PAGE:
My basic principals are sound so be patient and follow the plan. Thanks for the reminder/keep my eye on the prize moment!!


  7. Hi Ben,

    You mentioned multiple exit strategies and there should be at least 3. I know you are a buy and hold investor. Can you please name the 3. One is to sell or exchange? What’s the Helen.

    • 1. Sell
      2. Exchange
      3. Refi
      4. Pay-off organically
      5. Assign
      6. Incorporate and sell shares
      7. you get the point

      If the deal is really good, there will be more than 3 options 🙂

      Thank you so much for reading David!

  8. Thanks Ben. I’ve been looking at and reading your Just Ask Ben Why website and your blog is very informative. I do like your cash flow university and plan on signing up shortly. Also, your stable, cash flow video made tremendous sense. It made me think how important it is to have not just cash flow, but stable cash flow.

  9. Great article, Ben! Once again, you have given me so much to think about, I’ll be chewing on this for days! As a newbie I am still struggling to put together a business model, and yes, I am definitely that kid in the candy store! I am trying so hard to educate myself so that I DON’T lose money.
    It’s so interesting to see the different strategies different investors use and how some strategies morph over time. My initial plan was to jump right into buy & hold, then after throwing some figures down I’ve contemplated Karen’s business model in reverse, flipping to increase my available capital so that I could then acquire a larger income producing asset base.
    The hard part for me with my limited knowledge and experience is trying to figure out how best to get to the coveted stable passive income level I’d like to retire on within my projected ten year time frame. I’ve had a lifelong career in the thoroughbred industry, I am months away from turning 50, self-employed with no way to show reliable consistent income, basically paid cash for everything for years, so have zero debt but also limited personal credit. On the plus side I do have a bit of start up capital.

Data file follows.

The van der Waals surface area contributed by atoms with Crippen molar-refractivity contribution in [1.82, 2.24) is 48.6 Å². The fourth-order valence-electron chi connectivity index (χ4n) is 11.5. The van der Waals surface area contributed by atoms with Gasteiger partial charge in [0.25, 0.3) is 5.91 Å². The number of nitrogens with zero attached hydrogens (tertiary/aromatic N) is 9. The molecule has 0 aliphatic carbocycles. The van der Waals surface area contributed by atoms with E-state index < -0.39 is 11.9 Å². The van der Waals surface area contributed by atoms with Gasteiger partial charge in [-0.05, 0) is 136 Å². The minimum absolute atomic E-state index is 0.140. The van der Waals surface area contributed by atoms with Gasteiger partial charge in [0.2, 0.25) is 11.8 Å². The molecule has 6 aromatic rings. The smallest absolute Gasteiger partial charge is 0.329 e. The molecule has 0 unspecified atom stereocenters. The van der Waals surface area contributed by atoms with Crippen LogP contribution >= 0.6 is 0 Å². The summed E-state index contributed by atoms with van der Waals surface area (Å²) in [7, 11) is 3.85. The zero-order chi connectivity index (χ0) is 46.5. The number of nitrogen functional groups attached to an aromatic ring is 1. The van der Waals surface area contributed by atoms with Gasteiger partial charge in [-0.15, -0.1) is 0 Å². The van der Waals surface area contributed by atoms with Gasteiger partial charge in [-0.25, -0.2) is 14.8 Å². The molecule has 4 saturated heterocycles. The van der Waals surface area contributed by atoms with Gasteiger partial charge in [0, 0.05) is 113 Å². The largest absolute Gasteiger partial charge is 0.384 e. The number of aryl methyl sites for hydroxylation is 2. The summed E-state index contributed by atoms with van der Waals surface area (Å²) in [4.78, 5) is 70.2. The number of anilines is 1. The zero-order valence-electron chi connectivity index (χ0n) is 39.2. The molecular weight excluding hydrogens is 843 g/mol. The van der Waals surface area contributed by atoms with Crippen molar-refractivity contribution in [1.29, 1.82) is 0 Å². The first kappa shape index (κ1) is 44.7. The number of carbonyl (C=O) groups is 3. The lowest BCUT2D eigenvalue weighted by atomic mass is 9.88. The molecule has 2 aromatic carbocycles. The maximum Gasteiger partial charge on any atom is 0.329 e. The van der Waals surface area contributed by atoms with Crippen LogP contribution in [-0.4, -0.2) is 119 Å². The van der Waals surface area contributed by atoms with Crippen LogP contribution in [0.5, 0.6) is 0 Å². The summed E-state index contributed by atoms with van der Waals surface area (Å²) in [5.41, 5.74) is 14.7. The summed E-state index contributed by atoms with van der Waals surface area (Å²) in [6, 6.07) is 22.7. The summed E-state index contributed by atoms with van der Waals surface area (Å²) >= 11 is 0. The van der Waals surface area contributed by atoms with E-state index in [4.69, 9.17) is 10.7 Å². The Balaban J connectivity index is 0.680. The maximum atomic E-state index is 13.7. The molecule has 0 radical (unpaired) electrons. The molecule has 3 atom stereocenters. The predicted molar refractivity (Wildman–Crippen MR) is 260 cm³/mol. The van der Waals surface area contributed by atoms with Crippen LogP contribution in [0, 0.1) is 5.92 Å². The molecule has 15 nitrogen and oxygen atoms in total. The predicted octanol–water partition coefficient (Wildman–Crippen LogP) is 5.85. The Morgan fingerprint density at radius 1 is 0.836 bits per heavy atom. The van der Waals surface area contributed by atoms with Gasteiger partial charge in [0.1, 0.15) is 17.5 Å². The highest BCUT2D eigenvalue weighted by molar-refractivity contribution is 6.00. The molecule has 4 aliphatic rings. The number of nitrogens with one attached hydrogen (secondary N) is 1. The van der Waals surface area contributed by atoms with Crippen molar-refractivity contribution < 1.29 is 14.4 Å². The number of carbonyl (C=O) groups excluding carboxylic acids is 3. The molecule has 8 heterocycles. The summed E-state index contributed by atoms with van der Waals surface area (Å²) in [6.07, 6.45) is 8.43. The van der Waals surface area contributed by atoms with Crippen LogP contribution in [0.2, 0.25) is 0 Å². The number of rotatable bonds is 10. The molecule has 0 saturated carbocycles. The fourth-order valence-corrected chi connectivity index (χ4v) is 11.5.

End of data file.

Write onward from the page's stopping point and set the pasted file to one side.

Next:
I’m wondering, if I utilize the basic and sound criteria you’ve outlined here, does the rest really matter. If I have three legitimate and viable exit strategies, can I let the property, market and circumstance determine the best strategy to utilize, and so theoretically be prepared to flip or hold any given property I buy. Is it a bad idea to be this unstructured? And most importantly, and maybe this is in fact the catch 22, how would I come reasonably close to being able to reach a target figure for retirement using this strategy?
    (If this sounds totally stupid, forgive me, as we say in the horse world, I’m Green!) 🙂

    • Pam,

      First of all, I think that you need to give yourself more credit. You are a few months from 50 and NO CONSUMER DEBT – THAT’S HUGE! Do you realize how “right” you’ve done things? You are in a different league from 90% of Americans – Congrats!

      As to the answer to your question – it is anything but stupid. In fact it is so “right on” that in order to provide you with an intelligent answer I would have to ask you about 100 questions. The answer depends on You, the Property, the Market, the Circumstance, the Financing package, and a few other things 🙂

      Pam, I am sure that you can get to the bottom of it all on your own, but if you want to chat, call me at 888-508-9643 🙂

      Thanks very much for reading and for an honest comment Pam!

      • Ben, thank you so much for the kind words, encouragement and your very generous offer to chat! I would be grateful for the opportunity and mindful of the invaluable guidance you can provide. Of course, I absolutely will take you up on that! 🙂

        An unrelated thought, it would be really cool if you’d play us a brief intro on your next podcast. It wouldn’t have to be long, I think folks would give up a minute or two to hear you play. Even a busy man like Dr. Einstein acknowledged the importance of music!

        • Pam,

          LOL I suppose that for the right amount of incentive I’ll play again. But, your assumption that Josh will ask me to do another podcast is a bit optemistic – don’t you think?